Jeff Bezos, PowerPoint, & the Beauty of Narrative in Presentations

This article is an excerpt from the Shortform book guide to "The Bezos Blueprint" by Carmine Gallo. Shortform has the world's best summaries and analyses of books you should be reading.

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Why did Jeff Bezos ban PowerPoint presentations at Amazon? Was that a good idea?

Jeff Bezos famously booted PowerPoint out of the presentation room at Amazon. In The Bezos Blueprint, Carmine Gallo explains why.

Keep reading to learn about Jeff Bezos, PowerPoint, and the beauty of stories in communication.

Jeff Bezos & PowerPoint

To reap the benefits of narrative communication during presentations and meetings, Gallo suggests that you avoid using PowerPoint—presentations of slides filled with bullet points, fragmented sentences, and isolated pieces of data. For Jeff Bezos, PowerPoint got in the way of effective communication.

Gallo explains that Bezos insisted that anyone presenting information at an Amazon meeting do so with short memos structured like narratives.

Gallo explains that the typical slide is too detailed, too complex, and too hard to read, which allows presenters to get away with weak connections, poor organization, and insufficient explanations of the key ideas. It also causes listeners to disengage and not pay proper attention.

By contrast, turning your ideas into a story (instead of a slideshow) forces you to think about what’s important, why, and how best to convey the implications of your ideas. It also helps listeners to pay better attention and more effectively absorb your messages.

(Shortform note: Although Bezos might oppose slides, Gallo himself points out that they can have their uses. In Talk Like TED, he suggests PowerPoint slides as a way to strengthen your presentation by engaging your audience’s senses [in this case, sight]. If you do opt for a slideshow, experts recommend that you keep your slides simple and concise, incorporate images and visual aids, and keep the focus on yourself and the story you’re telling. By keeping the focus on yourself and your message, you’ll avoid the pitfalls Gallo warns about—you’ll be sure to make strong connections and explanations, and you’ll better engage your audience.)

Exercise: Turn Your Message Into a Story

Of all the tools Gallo offers for improving your communication, storytelling is particularly useful because it combines other principles such as simplicity, getting to the point, and making information relatable. In this exercise, you’ll practice organizing your message into a compelling narrative using the three-act structure (setup, challenges, and resolution).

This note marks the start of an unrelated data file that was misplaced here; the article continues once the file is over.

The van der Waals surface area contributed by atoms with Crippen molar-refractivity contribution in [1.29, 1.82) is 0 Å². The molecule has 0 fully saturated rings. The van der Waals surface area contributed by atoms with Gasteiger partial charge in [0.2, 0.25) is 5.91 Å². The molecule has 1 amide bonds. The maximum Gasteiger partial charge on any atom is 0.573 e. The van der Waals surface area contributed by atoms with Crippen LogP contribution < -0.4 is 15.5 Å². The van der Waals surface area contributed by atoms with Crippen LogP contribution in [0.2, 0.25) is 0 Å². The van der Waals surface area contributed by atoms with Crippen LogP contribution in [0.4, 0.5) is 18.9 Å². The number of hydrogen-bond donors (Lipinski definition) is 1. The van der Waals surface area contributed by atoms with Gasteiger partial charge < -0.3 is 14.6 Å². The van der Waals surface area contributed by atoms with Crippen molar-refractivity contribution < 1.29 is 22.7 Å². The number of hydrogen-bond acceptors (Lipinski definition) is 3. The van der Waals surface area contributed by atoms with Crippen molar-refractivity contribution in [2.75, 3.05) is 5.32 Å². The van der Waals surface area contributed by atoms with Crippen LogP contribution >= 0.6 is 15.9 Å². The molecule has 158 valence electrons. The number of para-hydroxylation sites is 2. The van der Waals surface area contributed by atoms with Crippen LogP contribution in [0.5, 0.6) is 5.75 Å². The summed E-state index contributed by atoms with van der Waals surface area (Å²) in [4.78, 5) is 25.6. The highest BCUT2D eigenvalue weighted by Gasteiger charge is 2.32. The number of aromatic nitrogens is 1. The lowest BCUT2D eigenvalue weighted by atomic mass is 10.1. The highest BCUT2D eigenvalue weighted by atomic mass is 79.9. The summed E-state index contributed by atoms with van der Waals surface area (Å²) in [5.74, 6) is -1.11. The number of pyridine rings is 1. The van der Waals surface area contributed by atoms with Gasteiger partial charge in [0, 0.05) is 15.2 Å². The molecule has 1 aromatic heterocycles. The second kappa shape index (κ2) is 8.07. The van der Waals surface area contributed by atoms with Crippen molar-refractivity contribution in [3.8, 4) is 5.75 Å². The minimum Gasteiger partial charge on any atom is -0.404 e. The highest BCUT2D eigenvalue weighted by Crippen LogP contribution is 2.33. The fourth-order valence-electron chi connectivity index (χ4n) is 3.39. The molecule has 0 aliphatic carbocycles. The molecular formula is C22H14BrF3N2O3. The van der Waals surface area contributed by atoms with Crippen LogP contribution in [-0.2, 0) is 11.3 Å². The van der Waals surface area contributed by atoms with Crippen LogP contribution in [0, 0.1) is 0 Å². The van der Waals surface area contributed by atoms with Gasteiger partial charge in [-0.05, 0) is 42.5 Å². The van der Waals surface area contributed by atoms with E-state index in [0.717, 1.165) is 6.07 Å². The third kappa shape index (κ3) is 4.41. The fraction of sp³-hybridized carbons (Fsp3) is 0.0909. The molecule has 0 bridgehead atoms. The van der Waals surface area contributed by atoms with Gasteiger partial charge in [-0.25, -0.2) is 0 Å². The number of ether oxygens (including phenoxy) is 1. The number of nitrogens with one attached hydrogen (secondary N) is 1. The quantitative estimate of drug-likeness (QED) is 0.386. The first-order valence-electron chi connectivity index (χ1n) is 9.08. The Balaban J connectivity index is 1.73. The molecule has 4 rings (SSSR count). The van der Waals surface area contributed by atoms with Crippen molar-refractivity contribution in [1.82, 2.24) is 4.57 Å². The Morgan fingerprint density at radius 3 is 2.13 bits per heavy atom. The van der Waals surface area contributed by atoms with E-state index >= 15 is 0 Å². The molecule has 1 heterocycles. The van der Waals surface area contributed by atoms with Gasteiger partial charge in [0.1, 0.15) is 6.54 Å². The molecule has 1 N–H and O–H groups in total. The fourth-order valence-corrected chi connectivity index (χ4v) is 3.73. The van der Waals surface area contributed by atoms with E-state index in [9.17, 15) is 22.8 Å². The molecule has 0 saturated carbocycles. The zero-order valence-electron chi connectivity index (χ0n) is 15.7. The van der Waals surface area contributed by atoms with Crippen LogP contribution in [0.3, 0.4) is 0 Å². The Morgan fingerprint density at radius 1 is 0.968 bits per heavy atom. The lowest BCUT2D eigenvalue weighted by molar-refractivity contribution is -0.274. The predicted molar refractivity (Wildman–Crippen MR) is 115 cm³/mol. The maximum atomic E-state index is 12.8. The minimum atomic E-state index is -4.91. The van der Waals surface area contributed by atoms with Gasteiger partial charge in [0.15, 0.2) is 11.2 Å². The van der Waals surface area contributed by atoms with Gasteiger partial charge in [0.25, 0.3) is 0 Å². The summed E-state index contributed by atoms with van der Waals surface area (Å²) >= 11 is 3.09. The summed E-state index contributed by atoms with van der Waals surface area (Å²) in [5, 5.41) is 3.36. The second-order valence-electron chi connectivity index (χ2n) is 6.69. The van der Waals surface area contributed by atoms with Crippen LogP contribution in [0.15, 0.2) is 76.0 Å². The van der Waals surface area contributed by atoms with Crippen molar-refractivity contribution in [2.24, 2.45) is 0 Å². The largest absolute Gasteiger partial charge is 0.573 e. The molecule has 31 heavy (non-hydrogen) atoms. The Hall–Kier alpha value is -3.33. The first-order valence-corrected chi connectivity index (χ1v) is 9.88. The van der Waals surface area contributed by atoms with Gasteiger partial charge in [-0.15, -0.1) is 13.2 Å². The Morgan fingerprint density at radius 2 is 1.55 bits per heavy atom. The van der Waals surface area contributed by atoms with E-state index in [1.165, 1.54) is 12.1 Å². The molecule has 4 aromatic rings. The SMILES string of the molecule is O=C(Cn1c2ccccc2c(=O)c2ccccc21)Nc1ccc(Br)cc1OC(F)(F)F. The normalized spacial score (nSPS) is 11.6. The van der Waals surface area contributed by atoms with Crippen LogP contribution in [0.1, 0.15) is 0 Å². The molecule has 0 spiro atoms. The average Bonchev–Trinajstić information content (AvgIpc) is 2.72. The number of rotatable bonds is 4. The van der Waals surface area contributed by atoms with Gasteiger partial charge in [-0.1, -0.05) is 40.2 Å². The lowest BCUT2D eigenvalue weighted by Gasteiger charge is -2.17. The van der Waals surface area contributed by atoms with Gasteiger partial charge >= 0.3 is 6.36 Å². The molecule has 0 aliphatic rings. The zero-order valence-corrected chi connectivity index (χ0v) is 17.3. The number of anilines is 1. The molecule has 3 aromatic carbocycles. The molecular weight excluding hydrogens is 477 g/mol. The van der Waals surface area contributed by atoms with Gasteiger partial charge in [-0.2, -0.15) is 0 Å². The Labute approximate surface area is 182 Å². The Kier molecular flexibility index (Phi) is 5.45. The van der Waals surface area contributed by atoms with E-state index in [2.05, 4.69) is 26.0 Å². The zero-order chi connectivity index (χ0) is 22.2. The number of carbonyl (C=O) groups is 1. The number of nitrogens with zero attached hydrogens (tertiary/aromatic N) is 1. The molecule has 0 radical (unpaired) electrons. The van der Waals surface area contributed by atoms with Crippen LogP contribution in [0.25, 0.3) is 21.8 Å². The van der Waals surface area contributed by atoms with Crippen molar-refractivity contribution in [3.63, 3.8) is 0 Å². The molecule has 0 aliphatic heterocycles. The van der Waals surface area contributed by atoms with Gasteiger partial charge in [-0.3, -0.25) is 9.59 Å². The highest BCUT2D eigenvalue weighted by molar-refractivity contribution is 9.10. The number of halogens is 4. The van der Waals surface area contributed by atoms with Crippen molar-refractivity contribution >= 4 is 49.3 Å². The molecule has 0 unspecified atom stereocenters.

• Think of a recent time when you explained a complex topic or tried to convince someone of a new idea. Describe what your central message was and how you presented it.
  • Now, we’ll shape that message into a story. Start with the setup: What basic background information does the audience need? Who are the main characters? What’s the world’s status quo? (For example, what was your customer’s typical day like, or your company’s initial status?)
  • What’s the inciting incident in your story? What kicks the hero into action? What is the hero’s newfound goal or quest? (For example, what problem did your customer face? Or, what happened to your company to prompt action?)
  • What challenges does the hero face along the way? What obstacles, setbacks, or opponents must the hero overcome? How does the hero tackle these challenges? (What made your customer’s problem more difficult? Or, did your company face competitive or regulatory challenges?)
  • Finally, how does the story resolve? How are the hero and the world improved after the hero accomplishes the goal? (How did your company, service, or product help your customer? Or, how did your company come through the challenge stronger?)
Jeff Bezos, PowerPoint, & the Beauty of Narrative in Presentations

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Here's what you'll find in our full The Bezos Blueprint summary:

  • How to improve your communication by using Jeff Bezos's principles
  • Why you should start a project with a press release
  • Why you should ban PowerPoint in favor of storytelling

Elizabeth Whitworth

Elizabeth has a lifelong love of books. She devours nonfiction, especially in the areas of history, theology, and philosophy. A switch to audiobooks has kindled her enjoyment of well-narrated fiction, particularly Victorian and early 20th-century works. She appreciates idea-driven books—and a classic murder mystery now and then. Elizabeth has a blog and is writing a book about the beginning and the end of suffering.

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